﻿ C Program: Check a number with base b is Niven number

# C Exercises: Check whether a given number with base b is a Niven number or not

## C Numbers: Exercise-38 with Solution

Write a C programming to check whether a given number with base b (2 <= b<= 10) is a Niven number or not.
From Wikipedia,
In recreational mathematics, a harshad number (or Niven number) in a given number base, is an integer that is divisible by the sum of its digits when written in that base. Harshad numbers in base n are also known as n-harshad (or n-Niven) numbers. Harshad numbers were defined by D. R. Kaprekar, a mathematician from India. The word "harshad" comes from the Sanskrit harṣa (joy) + da (give), meaning joy-giver. The term “Niven number” arose from a paper delivered by Ivan M. Niven at a conference on number theory in 1977. All integers between zero and n are n-harshad numbers.
The number 18 is a harshad number in base 10, because the sum of the digits 1 and 8 is 9 (1 + 8 = 9), and 18 is divisible by 9 (since 18/9 = 2, and 2 is a whole number).

Test Data
Input: base 10: Number 3
Output: 3 is a Niven Number
Input: base 10: Number 18
Output: 18 is a Niven Number
Input: base 10: Number 15
Output: 15 is not a Niven Number

Sample Solution:

C Code:

``````#include <stdio.h>
#include <string.h>

void add(char m[],char n[],int* m_len,int n_len)
{
int i,k;
int j = 0;
for(i = 0; i< *m_len&&i<n_len; i++)
{
k = m[i]+n[i]+j;
m[i] = k%10;
j = k/10;
}
for(;i< *m_len; i++)
{
k = m[i]+j;
m[i] = k%10;
j = k/10;
}
for(;i<n_len; i++)
{
k = n[i]+j;
m[i] = k%10;
j = k/10;
(*m_len)++;
}
if(j)
{
m[i] = j;
(*m_len)++;
}
}
void mult(char n[],int m, int* len)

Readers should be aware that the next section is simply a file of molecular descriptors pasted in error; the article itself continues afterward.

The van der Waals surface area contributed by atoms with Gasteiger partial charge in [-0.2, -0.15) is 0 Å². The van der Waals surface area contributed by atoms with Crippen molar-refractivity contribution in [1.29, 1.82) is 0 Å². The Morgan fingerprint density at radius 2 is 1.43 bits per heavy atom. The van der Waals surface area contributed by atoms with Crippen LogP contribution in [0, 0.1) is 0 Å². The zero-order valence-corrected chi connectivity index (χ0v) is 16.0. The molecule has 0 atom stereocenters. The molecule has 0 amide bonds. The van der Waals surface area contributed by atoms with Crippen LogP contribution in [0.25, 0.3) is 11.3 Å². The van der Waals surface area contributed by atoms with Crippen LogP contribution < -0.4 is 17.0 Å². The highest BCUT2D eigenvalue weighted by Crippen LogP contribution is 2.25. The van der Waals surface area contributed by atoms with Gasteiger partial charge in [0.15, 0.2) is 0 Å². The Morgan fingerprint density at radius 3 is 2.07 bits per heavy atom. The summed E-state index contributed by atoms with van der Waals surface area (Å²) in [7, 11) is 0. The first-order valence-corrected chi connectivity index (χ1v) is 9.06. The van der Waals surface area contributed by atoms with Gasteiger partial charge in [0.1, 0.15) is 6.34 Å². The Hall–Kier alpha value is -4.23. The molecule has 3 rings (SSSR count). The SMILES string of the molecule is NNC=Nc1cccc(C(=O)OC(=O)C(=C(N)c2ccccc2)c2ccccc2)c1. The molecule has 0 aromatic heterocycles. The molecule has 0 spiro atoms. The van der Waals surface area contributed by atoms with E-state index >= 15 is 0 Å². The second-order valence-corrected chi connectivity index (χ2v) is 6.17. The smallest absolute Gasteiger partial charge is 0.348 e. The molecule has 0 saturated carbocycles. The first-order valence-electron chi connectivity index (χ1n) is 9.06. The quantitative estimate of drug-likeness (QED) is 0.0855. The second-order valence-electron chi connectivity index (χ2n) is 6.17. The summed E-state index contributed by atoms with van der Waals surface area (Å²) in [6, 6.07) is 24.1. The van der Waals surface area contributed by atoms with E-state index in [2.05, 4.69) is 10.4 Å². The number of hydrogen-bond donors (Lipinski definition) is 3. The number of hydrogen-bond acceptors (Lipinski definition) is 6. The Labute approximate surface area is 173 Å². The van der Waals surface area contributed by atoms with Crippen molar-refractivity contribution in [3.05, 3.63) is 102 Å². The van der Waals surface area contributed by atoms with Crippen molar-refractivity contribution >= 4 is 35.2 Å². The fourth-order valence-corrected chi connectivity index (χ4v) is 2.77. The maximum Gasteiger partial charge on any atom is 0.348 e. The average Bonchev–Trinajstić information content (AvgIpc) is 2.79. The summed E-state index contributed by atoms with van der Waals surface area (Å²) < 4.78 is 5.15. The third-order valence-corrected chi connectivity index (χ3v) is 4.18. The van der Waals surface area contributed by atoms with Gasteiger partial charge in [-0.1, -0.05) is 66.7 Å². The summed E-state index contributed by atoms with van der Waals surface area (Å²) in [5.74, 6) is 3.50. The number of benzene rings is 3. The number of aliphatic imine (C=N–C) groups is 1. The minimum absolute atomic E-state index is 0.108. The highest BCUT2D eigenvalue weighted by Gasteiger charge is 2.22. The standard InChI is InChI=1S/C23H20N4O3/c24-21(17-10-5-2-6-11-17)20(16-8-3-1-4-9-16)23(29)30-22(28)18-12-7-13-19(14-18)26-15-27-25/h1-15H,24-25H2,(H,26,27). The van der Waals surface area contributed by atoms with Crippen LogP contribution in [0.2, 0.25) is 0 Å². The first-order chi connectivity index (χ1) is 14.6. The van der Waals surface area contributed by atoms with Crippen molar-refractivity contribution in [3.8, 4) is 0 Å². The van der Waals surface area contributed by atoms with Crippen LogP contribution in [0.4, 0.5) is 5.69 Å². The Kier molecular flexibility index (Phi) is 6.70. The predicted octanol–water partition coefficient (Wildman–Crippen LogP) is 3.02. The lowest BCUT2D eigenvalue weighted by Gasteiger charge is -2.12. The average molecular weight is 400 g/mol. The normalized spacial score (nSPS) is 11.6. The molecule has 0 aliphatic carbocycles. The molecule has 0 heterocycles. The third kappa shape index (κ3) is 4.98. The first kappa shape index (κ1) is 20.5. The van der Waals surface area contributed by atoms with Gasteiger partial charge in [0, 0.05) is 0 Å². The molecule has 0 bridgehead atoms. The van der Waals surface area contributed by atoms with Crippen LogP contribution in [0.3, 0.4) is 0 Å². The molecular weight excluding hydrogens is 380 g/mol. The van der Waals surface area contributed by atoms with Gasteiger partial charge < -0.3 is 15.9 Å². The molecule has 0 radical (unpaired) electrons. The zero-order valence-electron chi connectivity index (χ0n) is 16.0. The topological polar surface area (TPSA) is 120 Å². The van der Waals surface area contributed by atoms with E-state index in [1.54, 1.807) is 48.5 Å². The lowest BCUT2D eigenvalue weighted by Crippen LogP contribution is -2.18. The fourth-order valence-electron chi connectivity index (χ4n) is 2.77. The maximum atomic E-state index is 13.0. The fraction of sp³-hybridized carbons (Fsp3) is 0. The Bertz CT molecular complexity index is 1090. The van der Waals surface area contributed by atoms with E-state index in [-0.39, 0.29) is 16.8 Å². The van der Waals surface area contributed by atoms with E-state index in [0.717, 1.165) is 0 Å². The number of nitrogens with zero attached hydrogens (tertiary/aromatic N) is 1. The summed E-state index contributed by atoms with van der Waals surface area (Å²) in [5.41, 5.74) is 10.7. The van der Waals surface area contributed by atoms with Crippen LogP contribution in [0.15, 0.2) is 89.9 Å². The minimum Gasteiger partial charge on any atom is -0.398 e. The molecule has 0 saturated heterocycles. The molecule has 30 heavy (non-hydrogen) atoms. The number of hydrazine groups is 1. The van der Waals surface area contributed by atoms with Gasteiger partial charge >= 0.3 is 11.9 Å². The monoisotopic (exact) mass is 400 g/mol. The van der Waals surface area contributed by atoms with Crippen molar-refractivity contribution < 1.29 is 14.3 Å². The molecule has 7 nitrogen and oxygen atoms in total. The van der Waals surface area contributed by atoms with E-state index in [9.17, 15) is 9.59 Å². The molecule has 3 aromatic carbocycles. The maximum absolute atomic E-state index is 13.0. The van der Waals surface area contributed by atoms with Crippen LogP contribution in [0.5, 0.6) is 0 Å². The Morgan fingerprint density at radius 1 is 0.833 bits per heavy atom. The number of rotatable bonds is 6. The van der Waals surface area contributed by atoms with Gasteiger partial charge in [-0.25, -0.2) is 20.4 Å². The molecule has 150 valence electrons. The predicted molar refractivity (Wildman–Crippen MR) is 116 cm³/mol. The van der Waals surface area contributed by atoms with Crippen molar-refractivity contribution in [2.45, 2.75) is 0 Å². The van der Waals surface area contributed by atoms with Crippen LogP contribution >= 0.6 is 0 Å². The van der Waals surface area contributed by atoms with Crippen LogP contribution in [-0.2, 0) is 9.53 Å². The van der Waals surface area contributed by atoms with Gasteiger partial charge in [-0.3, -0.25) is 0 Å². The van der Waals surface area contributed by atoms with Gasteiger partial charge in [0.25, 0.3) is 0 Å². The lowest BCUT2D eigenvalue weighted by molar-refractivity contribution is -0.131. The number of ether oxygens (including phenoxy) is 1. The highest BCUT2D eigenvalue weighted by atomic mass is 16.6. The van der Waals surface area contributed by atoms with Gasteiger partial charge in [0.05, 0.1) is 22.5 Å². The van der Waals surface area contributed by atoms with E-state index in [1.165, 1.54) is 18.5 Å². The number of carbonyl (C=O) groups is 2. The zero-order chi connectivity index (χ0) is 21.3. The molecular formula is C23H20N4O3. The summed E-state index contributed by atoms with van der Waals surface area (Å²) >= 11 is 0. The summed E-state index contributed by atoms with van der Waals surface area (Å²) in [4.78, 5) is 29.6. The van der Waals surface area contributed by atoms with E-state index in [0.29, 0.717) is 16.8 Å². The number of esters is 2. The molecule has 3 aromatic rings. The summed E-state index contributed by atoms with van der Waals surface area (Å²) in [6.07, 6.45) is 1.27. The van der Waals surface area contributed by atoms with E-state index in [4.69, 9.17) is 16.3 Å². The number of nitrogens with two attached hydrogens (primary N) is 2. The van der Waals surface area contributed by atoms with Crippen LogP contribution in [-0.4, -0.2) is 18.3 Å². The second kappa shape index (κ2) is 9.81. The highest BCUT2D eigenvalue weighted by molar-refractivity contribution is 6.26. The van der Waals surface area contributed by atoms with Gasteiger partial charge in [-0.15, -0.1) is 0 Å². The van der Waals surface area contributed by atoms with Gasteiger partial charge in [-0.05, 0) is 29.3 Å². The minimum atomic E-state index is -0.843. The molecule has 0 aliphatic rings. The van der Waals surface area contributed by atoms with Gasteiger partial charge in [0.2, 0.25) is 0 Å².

{
int i,j,k;
j = 0;
for(i = 0; i< *len; i++)
{
k = n[i]*m+j;
j = k/10;
n[i] = k%10;
}
for(;j;j /= 10)
{
n[i] = j%10;
(*len)++;
}
}
char div(char n[],int m, int len)
{
int i,j;
j = 0;
for(i = len-1; i>= 0; i--)
{
j = j % m;
j *= 10;
j += n[i];
}
return j % m;
}
int main()
{
int base,d,i,j;
char num[4][1024];
int len[4];
printf("Input the base and the number(separated by a space)(0 to exit):\n");
scanf("%d",&base);
while(base)
{
getchar();
scanf("%s",num[0]);
len[1] = strlen(num[0]);
d = 0;
for(i = 0; i<len[1]; i++)
{
num[1][len[1]-1-i] = num[0][i]-'0';
d += num[1][len[1]-1-i];
num[0][i] = 0;
num[2][i] = 0;
}
num[0][0] = 1;
len[0] = 1;
len[2] = 1;
for(i = 0; i<len[1]; i++)
{
for(j = 0; j <len[0]; j++)
{
num[3][j] = num[0][j];
}
len[3] = len[0];
mult(num[3],num[1][i],len+3);
mult(num[0],base,len);
}
if(div(num[2],d,len[2]))
{
printf("It is not a Niven number.\n");
}
else
printf("It is a Niven number.\n");
scanf("%d",&base);
}
return 0;
}
```
```

Sample Output:

``` Input the base and the number(separated by a space)(0 to exit): 10 3 0
It is a Niven number.
```

Flowchart:

C Programming Code Editor:

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## C Programming: Tips of the Day

Why do C and C++ compilers allow array lengths in function signatures when they're never enforced?

It is a quirk of the syntax for passing arrays to functions.

Actually it is not possible to pass an array in C. If you write syntax that looks like it should pass the array, what actually happens is that a pointer to the first element of the array is passed instead.

Since the pointer does not include any length information, the contents of your [] in the function formal parameter list are actually ignored.

Ref : https://bit.ly/3fhlvdH